neurosciencestuff:

Microglia are known to be important to brain function. The immune
cells have been found to protect the brain from injury and infection and
are critical during brain development, helping circuits wire properly.
They also seem to play a role in disease — showing up, for example,
around brain plaques in people with Alzheimer’s.

It turns out microglia aren’t monolithic. They come in different
flavors, and unlike the brain’s neurons, they’re always changing. Tim Hammond, PhD, a neuroscientist in the Stevens lab
at Boston Children’s Hospital, showed this in an ambitious
study, perhaps the most comprehensive survey of microglia ever
conducted. Published in Immunity, the findings open a new chapter in brain exploration.

“Up until now, we didn’t have a good way of classifying microglia,”
Hammond says. “We could only say how branched they look, how dense they
look under a microscope. We wanted to get an idea of what microglia were
doing and ‘thinking.’”

Eavesdropping on microglia over time

Hammond’s team collaborated with the lab of Steven McCarroll, PhD at Harvard Medical School. Starting with mice, Hammond and his colleagues sequenced RNA from more than 76,000 individual microglia to see which genes were turned on or off, using a technique known as Drop-seq,
developed in McCarroll’s lab. The cells were sampled from all over the
brain and throughout the animals’ lifespan (starting before birth), as
well after acute brain injury.

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(Image caption: Hammond and colleagues’ profiling of 76,149 cells from mouse brains identified nine microglia clusters, represented here in two-dimensional space. Credit: Timothy Hammond / Boston Children’s Hospital)

The genetic ‘signatures’ allowed Hammond to classify the microglia
into at least nine distinct groups, including some types never detected
in the past. Some types appeared almost exclusively in the embryonic or
newborn stages, others only after injury.

“The signatures also tell as something about what these cells are
doing,” he notes. “If we see microglia in disease, for example, we can
begin to parse out: Are they contributing to the disease or are they
trying to repair the brain? We think this will help uncover new and
interesting roles for microglia that weren’t known before.”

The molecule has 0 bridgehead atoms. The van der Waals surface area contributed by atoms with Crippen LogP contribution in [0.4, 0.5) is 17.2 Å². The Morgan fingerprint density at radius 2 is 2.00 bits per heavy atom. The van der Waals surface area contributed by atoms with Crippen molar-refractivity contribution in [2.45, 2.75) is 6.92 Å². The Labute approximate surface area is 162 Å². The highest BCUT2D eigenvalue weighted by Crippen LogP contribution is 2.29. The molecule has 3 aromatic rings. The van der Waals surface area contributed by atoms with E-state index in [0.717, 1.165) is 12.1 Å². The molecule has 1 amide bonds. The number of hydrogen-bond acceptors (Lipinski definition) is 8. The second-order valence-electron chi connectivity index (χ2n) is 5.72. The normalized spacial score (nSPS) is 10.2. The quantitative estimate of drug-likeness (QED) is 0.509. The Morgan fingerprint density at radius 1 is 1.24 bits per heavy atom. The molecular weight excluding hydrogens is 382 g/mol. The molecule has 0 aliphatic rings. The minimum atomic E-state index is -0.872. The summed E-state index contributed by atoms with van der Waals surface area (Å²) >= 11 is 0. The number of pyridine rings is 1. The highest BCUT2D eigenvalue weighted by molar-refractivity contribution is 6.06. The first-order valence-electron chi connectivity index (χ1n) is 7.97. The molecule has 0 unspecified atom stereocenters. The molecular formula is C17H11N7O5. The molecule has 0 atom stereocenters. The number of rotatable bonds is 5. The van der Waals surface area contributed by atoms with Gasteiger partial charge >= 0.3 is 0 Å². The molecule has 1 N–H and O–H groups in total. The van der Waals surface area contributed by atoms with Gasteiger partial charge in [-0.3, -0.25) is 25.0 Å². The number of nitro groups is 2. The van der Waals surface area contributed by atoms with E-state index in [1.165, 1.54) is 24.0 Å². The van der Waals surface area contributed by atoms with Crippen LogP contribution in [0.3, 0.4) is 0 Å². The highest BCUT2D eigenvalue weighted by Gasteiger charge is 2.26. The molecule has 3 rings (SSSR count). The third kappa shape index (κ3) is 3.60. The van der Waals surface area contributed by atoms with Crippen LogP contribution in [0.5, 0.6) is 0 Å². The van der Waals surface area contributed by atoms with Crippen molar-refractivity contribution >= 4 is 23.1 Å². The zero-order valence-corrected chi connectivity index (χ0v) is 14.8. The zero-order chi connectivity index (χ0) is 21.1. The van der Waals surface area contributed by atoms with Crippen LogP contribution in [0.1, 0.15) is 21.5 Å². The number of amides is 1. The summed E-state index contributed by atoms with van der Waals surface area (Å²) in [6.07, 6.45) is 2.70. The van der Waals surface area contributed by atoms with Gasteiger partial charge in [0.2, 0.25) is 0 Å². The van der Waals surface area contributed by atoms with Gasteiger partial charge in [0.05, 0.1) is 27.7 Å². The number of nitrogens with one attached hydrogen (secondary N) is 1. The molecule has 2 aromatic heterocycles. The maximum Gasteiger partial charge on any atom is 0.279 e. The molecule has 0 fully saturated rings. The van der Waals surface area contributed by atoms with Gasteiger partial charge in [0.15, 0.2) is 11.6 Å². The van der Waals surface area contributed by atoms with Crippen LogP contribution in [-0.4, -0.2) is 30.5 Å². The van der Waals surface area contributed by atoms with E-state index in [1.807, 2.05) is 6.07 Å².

Mapping microglia

Hammond then went a step further. He overlaid the classifications on a
map of the brain, to see how the different varieties of microglia were
distributed spatially.

This yielded some interesting patterns. One group of microglia, for
example (group 4 in the schematic above), tended to cluster near the
brain’s developing white matter. This suggests they could be involved in
myelination, in which nerve fibers are given a layer of insulation to
help them carry signals over longer distances.

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(Image caption: This prenatal mouse brain shows the distribution of microglia (from left to right, the hindbrain, midbrain, forebrain and neocortex). The yellow microglia bear markers indicating that they belong to unique populations not detected in the past. Credit: Timothy Hammond)

“We don’t see those microglia at any other time point or area of the
brain,” says Hammond. “We think they could be important to how the white
matter develops, and how axons connect to different parts of the
brain.”

In sickness and in health

Another tiny but important microglial population (group 8 in the
schematic) came to light in the disease setting. The team found it first
in a mouse model mimicking multiple sclerosis, which involves a loss of
myelination, and later in brain tissue from actual patients with MS.

“These microglia are very inflammatory compared with normal
microglia,” says Hammond. “It could be a pathological subset that we
normally wouldn’t see, but because we sequenced so many microglia we
were able to detect this small population.”

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Overall, microglia were most diverse early in brain development, in
the aged brain and in disease. The researchers think these distinct
groups may shed light on what the cells are doing, and what local cues
they’re responding to.

Directing therapy?

All this information should help scientists sort out the “good” from
the “bad” when it comes to microglia, particularly in so-called
activated microglia that appear after brain injury and in diseases like
autism and Alzheimer’s. This could help direct the development of drugs
to promote the beneficial microglia subsets and block the detrimental
ones.

“Tim’s work has broad implications for the development new microglia
biomarkers and tools that can be used to track, identify and manipulate
specific subpopulations, in both health and disease,” says Beth Stevens, PhD, co-corresponding author on the paper with McCarroll and a principal investigator in Boston Children’s F.M. Kirby Neurobiology Center.

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